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Ch 8-11 Contracts - Formation Incapacity Mistake.docx

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Department
Rotman Commerce
Course
RSM225H1
Professor
Dan Shear
Semester
Fall

Description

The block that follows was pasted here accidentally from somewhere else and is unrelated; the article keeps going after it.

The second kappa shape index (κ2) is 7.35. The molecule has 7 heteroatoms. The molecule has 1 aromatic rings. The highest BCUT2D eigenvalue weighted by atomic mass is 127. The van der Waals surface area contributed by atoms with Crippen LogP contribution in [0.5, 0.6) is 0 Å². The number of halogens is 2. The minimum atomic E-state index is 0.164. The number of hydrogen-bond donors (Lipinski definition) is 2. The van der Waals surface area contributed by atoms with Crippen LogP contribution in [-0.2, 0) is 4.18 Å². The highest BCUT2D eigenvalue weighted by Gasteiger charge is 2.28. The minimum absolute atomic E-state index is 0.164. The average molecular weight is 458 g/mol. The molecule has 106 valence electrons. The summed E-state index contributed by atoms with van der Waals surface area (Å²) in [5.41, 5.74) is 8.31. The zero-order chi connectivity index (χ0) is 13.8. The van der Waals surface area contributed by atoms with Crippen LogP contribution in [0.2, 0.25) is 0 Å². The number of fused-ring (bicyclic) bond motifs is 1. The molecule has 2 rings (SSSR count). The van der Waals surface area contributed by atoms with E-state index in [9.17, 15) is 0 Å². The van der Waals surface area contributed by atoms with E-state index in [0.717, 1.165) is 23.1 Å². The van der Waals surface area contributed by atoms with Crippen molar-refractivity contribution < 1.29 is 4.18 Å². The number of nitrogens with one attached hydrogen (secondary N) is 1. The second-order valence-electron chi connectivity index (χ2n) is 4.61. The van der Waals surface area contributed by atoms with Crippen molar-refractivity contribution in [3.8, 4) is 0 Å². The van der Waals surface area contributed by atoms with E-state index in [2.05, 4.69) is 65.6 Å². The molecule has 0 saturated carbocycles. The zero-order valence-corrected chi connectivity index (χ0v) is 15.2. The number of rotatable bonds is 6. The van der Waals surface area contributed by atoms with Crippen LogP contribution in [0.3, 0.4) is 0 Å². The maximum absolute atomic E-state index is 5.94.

CH. 8: CONTRACTS: FORMATION (OFFER AND ACCEPTANCE) Contract Elements - Overview: Contract Requirements (all 4 must be met): “O + A + C + I” Offer: one party (“offeror”) must offer (verbally, in writing, or by conduct) to make a contract (“c”) and specify all key terms + Acceptance: other party (“offeree”) must accept that offer, on those terms, without any changes + Consideration: the (accepted) offer must require each party to give something “in return for” what the other party must give (some exceptions – see Ch. 9 Contracts: Formation (Consideration and Intention)) + Intention: outward conduct of each party must show serious intention to make c Contract Elements - Offer: (1) Terms of Offer: offer must include (or refer to, or provide formula for determining) all key terms to be valid  exception: price: if price not addressed in offer:  if past practice for setting price, law assumes parties will follow that practice  “quantum meruit” (see also Ch. 9 Contracts: Formation (Consideration and Intention)) – must pay “reasonable” price  offer terms must be clear and unambiguous (or offer not valid)  Daniel R. Shear 2000 – 2012 All rights reserved. 1 (2) Offer vs. “Invitation to Make Offer”:  a party may make an offer, or invite the other party to make an offer  the law treats some situations as only an invitation only:  goods on store shelves, racks  goods shown in catalogues  advertisements (where ad refers to type of item(s) being sold but does not indicate which specific one(s) are being sold)  “invitation” does not satisfy “offer” element – “accepting” invitation = making offer (3) “Ticket Cases”:  involve “take it or leave it” standard form offers presented in written document (e.g. “ticket” or “receipt”), or posted on notice(s), or both  offers typically accepted by conduct (e.g. paying for ticket, parking car in lot, etc.)  nothing signed, no negotiation  law imposes a “reasonable notice” requirement:  only bound by those terms in offer for which reasonable notice given at time contract made  the more unreasonable or unexpected the term, the more clearly the notice must be to qualify as “reasonable notice” (4) Signing Contract:  creates strong presumption: read, understood and accepted all terms  some exceptions - see below under “Contract Elements - Acceptance” (5) When an Offer Ends: offer “lapses” (expires): (i) at the time (if any) specified in the offer  Daniel R. Shear 2000 – 2012 All rights reserved. 2 (ii) after a “reasonable time” (if no specific time mentioned)  consider: subject matter of offer, typical “turnover” for that type of subject matter, circumstances under which offer made (iii) upon either party dying or becoming insane offer is revoked (withdrawn): (i) if offeror communicates revocation (either directly to offeree, or indirectly through someone else)  communication must actually be received by offeree  revocation by mail only effective when actually received by offeree  unclear whether faxed revocation “actually received” when arrives in fax machine, or when viewed by offeree (ii) if it becomes unreasonable for offeree to believe offer still open offer is rejected (or offeree makes counter-offer) (6) Promise to Keep Offer Open:  not binding unless offeror receives “consideration” in return for this promise  i.e. must make separate contract (offeror promises to keep offer open for specified time, in return for consideration from offeree) – called “option” or “option agreement”  in effect there could be two contracts: (1) option agreement, and (2) contract that would result if original offer in question is ultimately accepted  Daniel R. Shear 2000 – 2012 All rights reserved. 3 (7) Counter-offer:  if “accept” offer but not exactly on terms offered, no acceptance – it is “counter-offer”  counter-offer rejects and cancels original offer (no longer able to accept original offer)  vs. “mere inquiry” – asking whether offered terms represent the “best” offer is not treated as counter-offer Contract Elements - Acceptance: (1) Terms of Acceptance: must be unqualified - cannot alter, add to or take away from any of the terms offered (2) Method of Acceptance:  “unilateral” contracts – where offer invites acceptance simply by doing what offer requires, acceptance involves doing what offer requires (e.g. offering reward)  “bilateral” contracts – where offer requires acceptance by promising to do something, acceptance involves communicating that promise to offeror before offer lapses or is revoked  general rule: may be communicated verbally, in writing, or by conduct  if offer specifies way acceptance must be communicated, must follow that way (3) Silence:  general rule: not acceptance  exceptions:  Daniel R. Shear 2000 – 2012 All rights reserved. 4  previous series of dealings between parties where silence considered acceptance  normal industry trade practice followed by both parties  parties agree in advance that silence means acceptance (4) Acceptance vs. Counter-offer vs. Mere Inquiry:  see above under “Contract Elements - Offer” (5) Signing Contract:  creates strong presumption – read, understood and accepted all terms  exceptions:  “non est factum” (“it is not my doing”) – e.g. illiterate or blind or do not understand language in which contract written  misrepresentation by omission (Tilden case - see Ch. 12 Contracts: Misrepresentation, Undue Influence, Duress) (6) “Mail Rule”:  applies where offeror does not specify required or preferred means of acceptance and reasonable for offeror to anticipate that acceptance might be by mail  general rule: acceptance effective when properly stamped and addressed acceptance letter is mailed (even if letter never received)  if offer states required method for acceptance (and that method is not mail), or prohibits acceptance by mail, no acceptance if mailed  if offeror states “preference” for acceptance by some means other than mail, but does not prohibit acceptance by mail, mailed acceptance not effective until offeror actually receives it  faxes and e-mails:  Daniel R. Shear 2000 – 2012 All rights reserved. 5  not clear whether “mail rule” would be extended to cover faxes and e-mails  Daniel R. Shear 2000 – 2012 All rights reserved. 6 CH. 9: CONTRACTS: FORMATION (CONSIDERATION AND INTENTION) Contract Elements - Consideration: (1) Meaning:  what a party is to give in return for what other party is to give  “give” can be to the other party or to a 3 party, and includes “give up” (2) Gratuitous Promise:  involves promise to give something when other party not required to give anything in return  generallynotenforceable(butsee“ExceptionstoConsideration”below) (3) Adequacy of Consideration:  “consideration” requires each party to give something – but does not require the things given to be of equivalent value (4) Settlement:  agree not to sue (or to stop lawsuit) in return for something (e.g. payment)  involves one party giving a “release” (giving up right to sue other party for something) in return for the other party giving something (e.g. $$)  release normally meets consideration requirement (unless each party knows lawsuit would not have succeeded – because then not really giving up anything by giving release) (5) Past Consideration:  involvessomethingalreadygiven(oralreadyrequiredtobegiven)byXtoY  Daniel R. Shear 2000 – 2012 All rights reserved. 7  cannot subsequently be used as new consideration from X in return for something new that Y is required to give in return (6) Existing Legal Duty:  involves situation where:  you already have a legal obligation to someone (e.g. Jay Doe) o e.g. have contract with Jay to sell Jay your used textbook for $10  and then you promise Jay that you will perform that same obligation (sell Jay your used textbook) in return for something new Jay will do (e.g. pay you additional $15 for that textbook)  you are not giving Jay any new consideration in return for Jay’s promise to pay more  so Jay’s promise to pay more is a gratuitous promise  BUT if you promise someone else (e.g. Z) that you will perform that obligation (sell Jay your used textbook), you are giving new consideration to Z  you are making a legal commitment to Z that you have not already made to Z (because you had only previously made that commitment to Jay) Exceptions to Consideration: (1) Promise Under Seal:  promise made in writing and signed under seal  “signed under seal” means signing and putting a seal (or writing “seal”) beside signature  promise is binding even if no consideration given in return for that promise (2) Injurious Reliance:  Daniel R. Shear 2000 – 2012 All rights reserved. 8  can apply to any promise  4 requirements: (1) (gratuitous) promise to give something + (2) reasonable to expect other party to rely on promise and change their conduct as a result + (3) other party does rely on promise and changes their conduct as a result + (4) “injustice” would result if promise not binding  note: currently mainly U.S. concept, but gaining some recognition in Canadian courts (3) Promissory Estoppel:  can only apply to promise to alter existing contract between the parties  4 requirements: (1) existing contract between X and Y + (2) X gives promise (express or implied) to alter contract for benefit of Y and X can expect Y to rely upon that promise + (3) Y relies on that promise + changes his/her conduct as a result + (4)Y would sufferreal hardship (as a result of relianceonX’s promise) if promise not binding  until recently could only be used as “shield” (i.e. if X sued Y based on original contract, Y could rely on X’s promise to alter contract)  but now may be possible to use as “sword” too (i.e. Y suing X to enforce X’s promise) Quantum Meruit:  general rule: offer must contain or refer to all key terms of proposed contract, or not valid  “quantum meruit” exception applies where reasonable for parties to expect that person ordering/requesting goods or services would pay something for them  Daniel R. Shear 2000 – 2012 All rights reserved. 9  states that where parties never discussed or agreed upon price, “reasonable” price applies (i.e. fair market value in that market or geographic area) Contract Elements - Intention:  must be reasonable to assume from outward conduct of parties that they had serious intention to make legal contract All rights reserved.00 – 2012 10 CH. 10: CONTRACTS: INCAPACITY, ILLEGALITY, NON-COMPETITION Legal Incapacity: (1) “Minors” Defined:  persons under the “age of majority”: 18 in Ontario (19 in B.C.) – at time contract made  law considers this a form of legal “incapac